The Cooperative of Photography, also known as COOPH, has shared four simple ways photographers can add additional visual interest to images by creatively using affordable lighting sources.
COOPH is known for being resourceful when it comes to different, and mostly DIY-based, ideas with the goal of making photography fun and less predictable. This time is no different, as COOPH photographers have shared different lighting setups that produce visually-striking results which can also be used and adapted for professional work, too.
COOPH bought four different items to experiment with: a sound-sensitive atmospheric light with rainbow colors, two rainbow projector lamps, a rotating star projector lamp, and a laser disco light.
A Sound-Sensitive Light
First, the team used the sound-sensitive light which, as it sounds, lights up once it detects noise. It has a choice of different types of lights and colors, which makes it an interesting and versatile tool for light painting. The team set up its camera on a tripod with a small continuous LED light beneath the camera to light the subject.
Then, using a long exposure, one of the photographers held the light and “painted” a path behind the subject while the camera was capturing the shot. This resulted in a vivid photo with a background that resembles soundwaves and looks album cover-worthy. Photographers can paint the path in different directions depending on the subject.
A Rainbow Projector Lamp
The second light source, the rainbow projector lamp also known as the sunset lamp, lights up a wall, and photographers can move it closer for a more intense but smaller light circle or move it further back to light up more of the background.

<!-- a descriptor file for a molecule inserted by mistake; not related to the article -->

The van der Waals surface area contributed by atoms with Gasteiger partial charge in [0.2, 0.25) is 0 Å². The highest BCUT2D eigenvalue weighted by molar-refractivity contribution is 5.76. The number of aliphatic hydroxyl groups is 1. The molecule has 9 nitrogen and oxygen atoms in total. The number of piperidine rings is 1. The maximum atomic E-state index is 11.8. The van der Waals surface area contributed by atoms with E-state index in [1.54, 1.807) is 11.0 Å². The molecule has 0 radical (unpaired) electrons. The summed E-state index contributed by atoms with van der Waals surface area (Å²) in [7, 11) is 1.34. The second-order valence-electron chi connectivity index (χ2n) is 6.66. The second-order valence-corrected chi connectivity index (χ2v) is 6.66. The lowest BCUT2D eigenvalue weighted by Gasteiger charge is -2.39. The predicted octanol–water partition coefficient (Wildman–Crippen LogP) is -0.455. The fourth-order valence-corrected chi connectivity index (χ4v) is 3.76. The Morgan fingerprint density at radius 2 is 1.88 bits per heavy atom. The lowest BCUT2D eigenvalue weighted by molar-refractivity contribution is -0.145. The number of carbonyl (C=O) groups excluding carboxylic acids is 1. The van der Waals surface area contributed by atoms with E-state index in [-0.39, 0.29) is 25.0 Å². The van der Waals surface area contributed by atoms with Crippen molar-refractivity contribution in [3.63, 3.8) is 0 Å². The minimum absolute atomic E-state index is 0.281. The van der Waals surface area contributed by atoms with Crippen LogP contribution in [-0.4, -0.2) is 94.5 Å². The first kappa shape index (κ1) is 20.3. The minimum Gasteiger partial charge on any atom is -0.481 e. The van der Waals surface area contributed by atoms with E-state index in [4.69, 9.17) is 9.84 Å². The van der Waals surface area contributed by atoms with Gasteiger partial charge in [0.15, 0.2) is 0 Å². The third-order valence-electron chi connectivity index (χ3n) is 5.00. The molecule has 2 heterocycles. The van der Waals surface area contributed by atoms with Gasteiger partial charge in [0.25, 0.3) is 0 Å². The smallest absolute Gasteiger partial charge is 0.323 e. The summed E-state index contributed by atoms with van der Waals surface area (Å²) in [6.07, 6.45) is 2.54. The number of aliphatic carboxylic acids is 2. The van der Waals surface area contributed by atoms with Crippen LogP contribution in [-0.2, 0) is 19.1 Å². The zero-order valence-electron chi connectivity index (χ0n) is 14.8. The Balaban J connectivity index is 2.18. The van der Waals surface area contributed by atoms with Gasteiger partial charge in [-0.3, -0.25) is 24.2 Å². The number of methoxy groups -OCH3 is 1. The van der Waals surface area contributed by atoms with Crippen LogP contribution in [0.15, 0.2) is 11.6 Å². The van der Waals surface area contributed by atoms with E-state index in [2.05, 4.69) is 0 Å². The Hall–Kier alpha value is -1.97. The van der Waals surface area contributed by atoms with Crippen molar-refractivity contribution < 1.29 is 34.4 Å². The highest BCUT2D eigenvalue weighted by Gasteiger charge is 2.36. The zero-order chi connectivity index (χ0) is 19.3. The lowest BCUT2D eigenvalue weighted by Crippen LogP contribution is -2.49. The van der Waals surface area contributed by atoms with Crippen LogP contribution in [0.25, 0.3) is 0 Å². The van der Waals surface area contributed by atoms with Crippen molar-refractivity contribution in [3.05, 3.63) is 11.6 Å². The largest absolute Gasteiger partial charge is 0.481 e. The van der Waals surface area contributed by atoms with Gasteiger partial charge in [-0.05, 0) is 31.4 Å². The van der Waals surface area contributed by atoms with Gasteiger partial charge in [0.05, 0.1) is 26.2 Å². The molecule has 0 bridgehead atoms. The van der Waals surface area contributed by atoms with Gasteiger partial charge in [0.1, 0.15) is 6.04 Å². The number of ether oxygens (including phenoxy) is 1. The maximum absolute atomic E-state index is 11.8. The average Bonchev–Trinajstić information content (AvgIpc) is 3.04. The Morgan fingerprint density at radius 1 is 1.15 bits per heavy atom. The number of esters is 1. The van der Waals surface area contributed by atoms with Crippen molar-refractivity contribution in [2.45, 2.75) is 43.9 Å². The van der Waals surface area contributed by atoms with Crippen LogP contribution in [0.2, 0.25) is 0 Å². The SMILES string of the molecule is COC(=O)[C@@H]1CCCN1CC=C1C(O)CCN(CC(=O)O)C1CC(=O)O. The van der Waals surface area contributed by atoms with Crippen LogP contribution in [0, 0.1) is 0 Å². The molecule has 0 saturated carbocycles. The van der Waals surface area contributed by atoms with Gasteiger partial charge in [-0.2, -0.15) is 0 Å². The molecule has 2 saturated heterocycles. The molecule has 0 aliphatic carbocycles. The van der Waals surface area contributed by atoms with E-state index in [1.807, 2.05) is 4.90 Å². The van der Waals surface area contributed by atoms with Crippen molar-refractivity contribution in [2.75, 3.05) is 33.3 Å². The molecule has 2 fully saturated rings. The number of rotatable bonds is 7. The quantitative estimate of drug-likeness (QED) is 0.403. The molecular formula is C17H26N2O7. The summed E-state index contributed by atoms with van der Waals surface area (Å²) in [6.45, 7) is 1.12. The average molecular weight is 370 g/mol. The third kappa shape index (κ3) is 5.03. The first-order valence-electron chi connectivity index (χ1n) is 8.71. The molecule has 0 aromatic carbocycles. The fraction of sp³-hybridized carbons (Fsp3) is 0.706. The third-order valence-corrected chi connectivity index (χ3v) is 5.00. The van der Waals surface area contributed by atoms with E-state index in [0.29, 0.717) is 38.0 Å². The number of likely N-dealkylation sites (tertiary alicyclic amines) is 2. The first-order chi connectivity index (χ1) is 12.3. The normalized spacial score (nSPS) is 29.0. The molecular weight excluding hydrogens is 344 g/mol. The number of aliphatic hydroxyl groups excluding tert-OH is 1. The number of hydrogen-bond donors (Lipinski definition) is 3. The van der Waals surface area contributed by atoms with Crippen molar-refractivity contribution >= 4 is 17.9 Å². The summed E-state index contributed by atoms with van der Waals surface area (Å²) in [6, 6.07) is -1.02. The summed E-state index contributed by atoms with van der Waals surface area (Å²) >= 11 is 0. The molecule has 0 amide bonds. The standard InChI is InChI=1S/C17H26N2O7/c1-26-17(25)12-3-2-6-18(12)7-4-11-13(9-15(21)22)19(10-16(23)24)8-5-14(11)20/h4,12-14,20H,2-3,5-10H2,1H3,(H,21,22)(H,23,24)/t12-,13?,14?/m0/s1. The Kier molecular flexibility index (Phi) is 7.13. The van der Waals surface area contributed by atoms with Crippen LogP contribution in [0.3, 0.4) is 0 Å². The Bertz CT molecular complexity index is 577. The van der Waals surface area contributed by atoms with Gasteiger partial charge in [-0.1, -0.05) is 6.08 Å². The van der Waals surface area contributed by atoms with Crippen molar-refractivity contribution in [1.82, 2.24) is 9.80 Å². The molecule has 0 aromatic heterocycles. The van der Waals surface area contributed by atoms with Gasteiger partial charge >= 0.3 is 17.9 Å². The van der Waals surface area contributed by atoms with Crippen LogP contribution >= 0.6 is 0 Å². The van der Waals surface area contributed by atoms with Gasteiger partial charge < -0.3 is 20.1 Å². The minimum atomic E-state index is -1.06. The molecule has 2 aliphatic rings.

COOPH used two of the lamps to play with the shadows on the wall as well as to light up a subject in different combinations, making the most of the different color modes the lamps have to offer. Changing the color and the distance between each lamp and the wall or subject can create a variety of results, particularly for portraits.
A Rotating Star Projector
Third, the COOPH team used the rotating projector. For this, the team set up a tent, added a bit of haze from smoke, and let the project shine in every direction. The projector also worked for portraits, either lighting up the background and giving a silhouette or shining on the subject’s face.
A Laser Disco Light
Lastly, the team used a laser disco light’s ability to create different shapes, lights, and patterns all around the room, similar to the rotating projector.
Out of all four options, the team picked the rainbow projector lamp as the favorite because of its versatility in different shooting scenarios — it can be used as the main light, as a background color, or to cast shadows.
More photography tips and lighting ideas like these can be found on COOPH’s YouTube channel.
Image credits: All photos provided courtesy of COOPH.